Fullerton City Hall

The Fullerton City Council repealed the citywide ordinance allowing for the commercial regulation of cannabis at their meeting on Feb. 16. (Danica Huynh / Daily Titan)

In a 3-2 decision, the Fullerton City Council voted to repeal the citywide ordinance that allowed for the commercial regulation of cannabis, which has only been active for nearly three months.

The regulation of commercial cannabis would not only increase sales revenue for the city, but also enable the consumption of cannabis to be monitored better in a way that is safe and legal, said Councilmember Ahmad Zahra.

Over a dozen public speakers, most of whom were long-time Fullerton residents, attended the meeting to urge the council to repeal the ordinance. Most speakers mentioned the illegal dispensaries’ influence on underaged children as points of concern.

Others spoke out against the cannabis industry as a whole, and stressed the importance of keeping cannabis out of their city while they acknowledged that those who need it for medical reasons can easily retrieve the product from surrounding cities.

“We’re not taking away from anything, from people that have it. We're just not going to keep it in our community,” a Fullerton resident said. “Fullerton’s a very unique city and I’d like to keep it that way.”

Mayor Pro Tem Nick Dunlap said that Fullerton’s previous council left the current council with an inadequate plan to effectively regulate commercial cannabis while also addressing their constituents’ concerns.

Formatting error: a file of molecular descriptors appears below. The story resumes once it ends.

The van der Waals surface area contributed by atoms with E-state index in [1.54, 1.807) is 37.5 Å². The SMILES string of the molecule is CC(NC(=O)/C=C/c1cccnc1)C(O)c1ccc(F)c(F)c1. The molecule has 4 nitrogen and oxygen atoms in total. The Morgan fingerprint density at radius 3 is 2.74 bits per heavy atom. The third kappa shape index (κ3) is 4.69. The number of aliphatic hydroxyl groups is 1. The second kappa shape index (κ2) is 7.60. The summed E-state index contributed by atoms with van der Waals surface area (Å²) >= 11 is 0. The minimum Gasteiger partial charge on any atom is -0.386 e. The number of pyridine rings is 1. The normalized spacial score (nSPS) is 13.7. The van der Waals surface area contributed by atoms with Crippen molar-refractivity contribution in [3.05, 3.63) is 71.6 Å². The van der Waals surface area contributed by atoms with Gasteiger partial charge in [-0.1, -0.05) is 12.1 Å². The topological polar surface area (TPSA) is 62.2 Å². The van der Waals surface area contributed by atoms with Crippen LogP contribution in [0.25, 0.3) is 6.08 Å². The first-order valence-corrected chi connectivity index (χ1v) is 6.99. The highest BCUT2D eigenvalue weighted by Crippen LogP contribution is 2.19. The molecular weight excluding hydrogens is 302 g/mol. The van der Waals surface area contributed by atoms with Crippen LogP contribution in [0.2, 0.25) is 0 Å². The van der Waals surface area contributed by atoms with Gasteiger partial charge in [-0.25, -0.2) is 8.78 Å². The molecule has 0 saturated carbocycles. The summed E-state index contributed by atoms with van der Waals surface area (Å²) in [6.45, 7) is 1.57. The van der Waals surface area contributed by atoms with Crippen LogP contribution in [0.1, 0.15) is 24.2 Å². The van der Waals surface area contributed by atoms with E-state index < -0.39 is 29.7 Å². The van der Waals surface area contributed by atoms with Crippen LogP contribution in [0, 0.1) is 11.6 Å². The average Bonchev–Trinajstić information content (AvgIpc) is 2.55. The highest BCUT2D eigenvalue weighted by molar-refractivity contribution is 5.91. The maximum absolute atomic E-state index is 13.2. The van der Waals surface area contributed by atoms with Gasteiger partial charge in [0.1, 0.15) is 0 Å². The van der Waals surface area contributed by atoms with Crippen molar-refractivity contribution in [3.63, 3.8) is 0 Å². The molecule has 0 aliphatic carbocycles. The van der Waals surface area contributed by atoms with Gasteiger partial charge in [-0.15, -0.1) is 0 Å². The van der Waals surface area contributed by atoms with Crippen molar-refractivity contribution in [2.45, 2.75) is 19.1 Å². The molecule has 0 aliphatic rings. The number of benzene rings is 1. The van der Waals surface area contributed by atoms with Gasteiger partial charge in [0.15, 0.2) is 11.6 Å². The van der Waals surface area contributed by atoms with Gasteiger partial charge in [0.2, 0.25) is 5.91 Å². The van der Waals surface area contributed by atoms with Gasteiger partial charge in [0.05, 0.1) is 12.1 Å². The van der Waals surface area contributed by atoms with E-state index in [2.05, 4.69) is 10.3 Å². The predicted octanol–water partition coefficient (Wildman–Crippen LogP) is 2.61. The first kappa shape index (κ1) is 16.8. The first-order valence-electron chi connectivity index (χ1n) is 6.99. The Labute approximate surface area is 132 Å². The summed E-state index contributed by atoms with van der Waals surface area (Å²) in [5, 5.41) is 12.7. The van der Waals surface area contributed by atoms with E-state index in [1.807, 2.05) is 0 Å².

Dunlap said that the council has been debating this topic since 2016, and implied that they could have been addressing other, and more dire, issues such as repairing the roads.

“How do you think our roads would look if we had invested the same amount of time and resources over the past 4 1/2 years that was invested into this initiative, into fixing our roads and streets?” Dunlap said. “I guarantee you our roads would be in better condition today than they are had we invested the same amount of time.”

Council member Fred Jung shared Dunlap’s views on refocusing the council’s energy into other areas of concern that will move the city forward. Moreover, Jung said that the ordinance is flawed because it does not address a residential buffer or retail.

“We will be burdened by this as the council has for the last two months and these clear and present dangers that we must address to move our city forward can not be because all we do is seemingly speak about cannabis,” Jung said. “That being said, whether you agree with legalization or not, this ordinance as far as I’m concerned, is flawed.”

Zahra offered a different perspective on the ordinance and said that this is a matter of public safety. He added that the additional revenue Fullerton would receive from the state for regulating commercial cannabis will act to counter the illegal dispensaries.

He said that the ordinance as it was, was amended constantly to reflect the concerns of Fullerton residents.

“The idea that we could control this industry rather than it controlling us is really the main purpose of this ordinance because this is an industry that is growing, it is here,” Zahra said. “This is not about bringing cannabis into this city, this is about trying to regulate it.”

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